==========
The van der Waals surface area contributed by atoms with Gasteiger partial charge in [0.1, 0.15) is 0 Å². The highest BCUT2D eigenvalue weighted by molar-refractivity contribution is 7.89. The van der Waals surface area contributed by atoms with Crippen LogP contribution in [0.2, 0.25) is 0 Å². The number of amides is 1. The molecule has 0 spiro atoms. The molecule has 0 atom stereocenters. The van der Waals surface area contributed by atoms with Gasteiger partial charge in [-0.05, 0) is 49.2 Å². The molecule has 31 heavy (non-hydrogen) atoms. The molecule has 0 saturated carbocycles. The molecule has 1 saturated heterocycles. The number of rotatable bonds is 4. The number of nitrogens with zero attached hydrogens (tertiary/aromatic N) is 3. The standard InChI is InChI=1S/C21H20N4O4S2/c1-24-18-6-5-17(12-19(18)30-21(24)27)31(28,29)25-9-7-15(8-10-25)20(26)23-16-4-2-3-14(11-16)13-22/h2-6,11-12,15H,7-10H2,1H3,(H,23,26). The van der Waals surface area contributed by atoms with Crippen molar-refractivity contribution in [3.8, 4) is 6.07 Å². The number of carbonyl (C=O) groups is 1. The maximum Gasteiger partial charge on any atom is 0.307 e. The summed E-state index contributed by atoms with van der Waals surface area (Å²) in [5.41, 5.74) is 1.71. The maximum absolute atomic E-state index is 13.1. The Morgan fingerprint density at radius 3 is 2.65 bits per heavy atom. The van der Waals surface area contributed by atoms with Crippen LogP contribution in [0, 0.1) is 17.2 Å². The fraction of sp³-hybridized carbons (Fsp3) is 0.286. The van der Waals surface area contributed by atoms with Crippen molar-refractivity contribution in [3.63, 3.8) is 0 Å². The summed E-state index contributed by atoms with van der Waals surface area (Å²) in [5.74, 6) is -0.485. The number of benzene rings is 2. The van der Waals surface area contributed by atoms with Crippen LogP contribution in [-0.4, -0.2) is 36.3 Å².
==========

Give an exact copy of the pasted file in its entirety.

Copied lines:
The van der Waals surface area contributed by atoms with Gasteiger partial charge in [0.1, 0.15) is 0 Å². The highest BCUT2D eigenvalue weighted by molar-refractivity contribution is 7.89. The van der Waals surface area contributed by atoms with Crippen LogP contribution in [0.2, 0.25) is 0 Å². The number of amides is 1. The molecule has 0 spiro atoms. The molecule has 0 atom stereocenters. The van der Waals surface area contributed by atoms with Gasteiger partial charge in [-0.05, 0) is 49.2 Å². The molecule has 31 heavy (non-hydrogen) atoms. The molecule has 0 saturated carbocycles. The molecule has 1 saturated heterocycles. The number of rotatable bonds is 4. The number of nitrogens with zero attached hydrogens (tertiary/aromatic N) is 3. The standard InChI is InChI=1S/C21H20N4O4S2/c1-24-18-6-5-17(12-19(18)30-21(24)27)31(28,29)25-9-7-15(8-10-25)20(26)23-16-4-2-3-14(11-16)13-22/h2-6,11-12,15H,7-10H2,1H3,(H,23,26). The van der Waals surface area contributed by atoms with Crippen molar-refractivity contribution in [3.8, 4) is 6.07 Å². The number of carbonyl (C=O) groups is 1. The maximum Gasteiger partial charge on any atom is 0.307 e. The summed E-state index contributed by atoms with van der Waals surface area (Å²) in [5.41, 5.74) is 1.71. The maximum absolute atomic E-state index is 13.1. The Morgan fingerprint density at radius 3 is 2.65 bits per heavy atom. The van der Waals surface area contributed by atoms with Crippen LogP contribution in [0, 0.1) is 17.2 Å². The fraction of sp³-hybridized carbons (Fsp3) is 0.286. The van der Waals surface area contributed by atoms with Crippen molar-refractivity contribution in [3.63, 3.8) is 0 Å². The summed E-state index contributed by atoms with van der Waals surface area (Å²) in [5.74, 6) is -0.485. The number of benzene rings is 2. The van der Waals surface area contributed by atoms with Crippen LogP contribution in [-0.4, -0.2) is 36.3 Å².